As part of one of the more deeply nested yak shaving exercises I’ve been working through recently, I have added MicroIDs to various pages on this site. For example, the header for the main index page for this blog now includes the following elements:
<!-- MicroID for '/' variant of URL --> <meta name="microid" content="mailto+http:sha1:b887e662ed3d811e665ef4a034e018a521a5467d" /> <!-- MicroID for '/index.html' variant of URL --> <meta name="microid" content="mailto+http:sha1:ed938d07588303f4eeee45adfef090221e0c692e" />
A MicroID is a very simple way of making a verifiable statement about the ownership of a page. The specification goes into more detail, but essentially the value you see is constructed by independently hashing your e-mail address and the URL of the page in question, concatenating those results and then hashing once more.
The way you use a MicroID in practice is as supporting evidence for a claim of ownership to some third party who already knows your e-mail address. If you say “I own that page” to such a third party, they can compute the same MicroID value from your e-mail address and the page’s URL and then check for a match within the page’s
<meta name="microid"> headers. You can see this claim checking by looking at the “verified” links in my claimID profile.
[2018-02-14: updated to remove the link to
claimid.com, which has shut down.]
MicroID is an improvement on the perhaps more obvious approach of just embedding your e-mail address in the page because it doesn’t reveal your e-mail address to things like spam address harvesters. It also improves on a simple hash of the e-mail address by including the URL in the calculation because all pages owned by the same e-mail address are thereby given different MicroIDs. This in turn means that pages can’t be grouped together, even anonymously, by web spiders. Looked at from this point of view, a MicroID is a salted hash of the e-mail address.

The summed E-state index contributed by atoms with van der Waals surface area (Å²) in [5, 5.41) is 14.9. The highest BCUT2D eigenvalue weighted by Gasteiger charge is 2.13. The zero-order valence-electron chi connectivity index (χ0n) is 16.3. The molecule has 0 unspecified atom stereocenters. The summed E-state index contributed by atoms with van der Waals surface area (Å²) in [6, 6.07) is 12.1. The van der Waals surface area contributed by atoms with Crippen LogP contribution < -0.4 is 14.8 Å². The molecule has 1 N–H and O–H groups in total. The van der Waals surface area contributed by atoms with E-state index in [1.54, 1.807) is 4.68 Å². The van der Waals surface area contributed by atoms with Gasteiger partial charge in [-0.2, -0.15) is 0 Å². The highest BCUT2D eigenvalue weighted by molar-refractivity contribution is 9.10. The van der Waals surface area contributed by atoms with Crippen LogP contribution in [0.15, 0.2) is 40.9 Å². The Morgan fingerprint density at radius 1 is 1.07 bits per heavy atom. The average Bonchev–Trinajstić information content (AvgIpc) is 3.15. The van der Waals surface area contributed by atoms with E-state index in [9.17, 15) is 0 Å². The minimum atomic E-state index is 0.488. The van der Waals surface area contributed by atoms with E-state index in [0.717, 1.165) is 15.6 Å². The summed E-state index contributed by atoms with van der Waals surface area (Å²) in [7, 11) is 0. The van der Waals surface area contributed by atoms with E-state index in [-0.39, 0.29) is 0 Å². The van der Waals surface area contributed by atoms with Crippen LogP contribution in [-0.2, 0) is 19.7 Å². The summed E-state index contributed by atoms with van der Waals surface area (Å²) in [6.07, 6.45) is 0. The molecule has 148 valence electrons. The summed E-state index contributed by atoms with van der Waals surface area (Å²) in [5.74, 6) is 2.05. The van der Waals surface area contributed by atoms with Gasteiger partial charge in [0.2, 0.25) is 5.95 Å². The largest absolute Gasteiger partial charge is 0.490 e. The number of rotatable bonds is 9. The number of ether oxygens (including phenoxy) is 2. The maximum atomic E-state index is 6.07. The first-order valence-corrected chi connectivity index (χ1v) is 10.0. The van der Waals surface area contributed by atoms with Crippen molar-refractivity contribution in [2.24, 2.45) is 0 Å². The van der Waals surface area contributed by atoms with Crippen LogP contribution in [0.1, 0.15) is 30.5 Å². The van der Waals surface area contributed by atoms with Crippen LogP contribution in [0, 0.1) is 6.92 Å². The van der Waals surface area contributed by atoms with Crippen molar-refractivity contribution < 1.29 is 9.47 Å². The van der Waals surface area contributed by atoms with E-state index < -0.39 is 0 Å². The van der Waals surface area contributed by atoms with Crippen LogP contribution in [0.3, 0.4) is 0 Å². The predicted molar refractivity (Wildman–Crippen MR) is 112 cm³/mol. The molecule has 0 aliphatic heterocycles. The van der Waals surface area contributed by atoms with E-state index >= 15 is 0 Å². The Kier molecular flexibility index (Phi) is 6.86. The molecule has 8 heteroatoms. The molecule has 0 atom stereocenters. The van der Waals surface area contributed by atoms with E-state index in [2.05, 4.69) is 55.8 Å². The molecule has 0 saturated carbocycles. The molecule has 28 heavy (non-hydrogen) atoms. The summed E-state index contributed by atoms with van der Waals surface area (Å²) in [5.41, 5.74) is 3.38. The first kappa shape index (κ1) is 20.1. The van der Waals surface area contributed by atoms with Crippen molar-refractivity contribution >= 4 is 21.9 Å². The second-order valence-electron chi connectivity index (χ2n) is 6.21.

I’m pretty sure that you could do the same job with one or even two less hash operations (for example, the URL is known by definition, so hashing it serves no purpose that I can see), but for static pages performance is not a concern. If I was running a large content site with dynamically generated pages, though, this aspect of MicroID might put me off a little.
Note that although a MicroID looks a little like a digital signature (of the URL) it really isn’t; in particular, a MicroID can easily be repudiated because anyone knowing your e-mail address can generate MicroID values “for” you and put them on any pages they please. In other words, you can use it to help confirm ownership of something by a claimant, but not to prove ownership by someone who denies the connection.
Generating the MicroID values for blog pages in particular was made simpler for me by Phil Windley’s MicroID plugin for Moveable Type. I did have to tweak it a little to correspond to the current MicroID spec, as Phil’s plugin as distributed generates what is now thought of as a “legacy” format lacking the scheme and algorithm specifiers.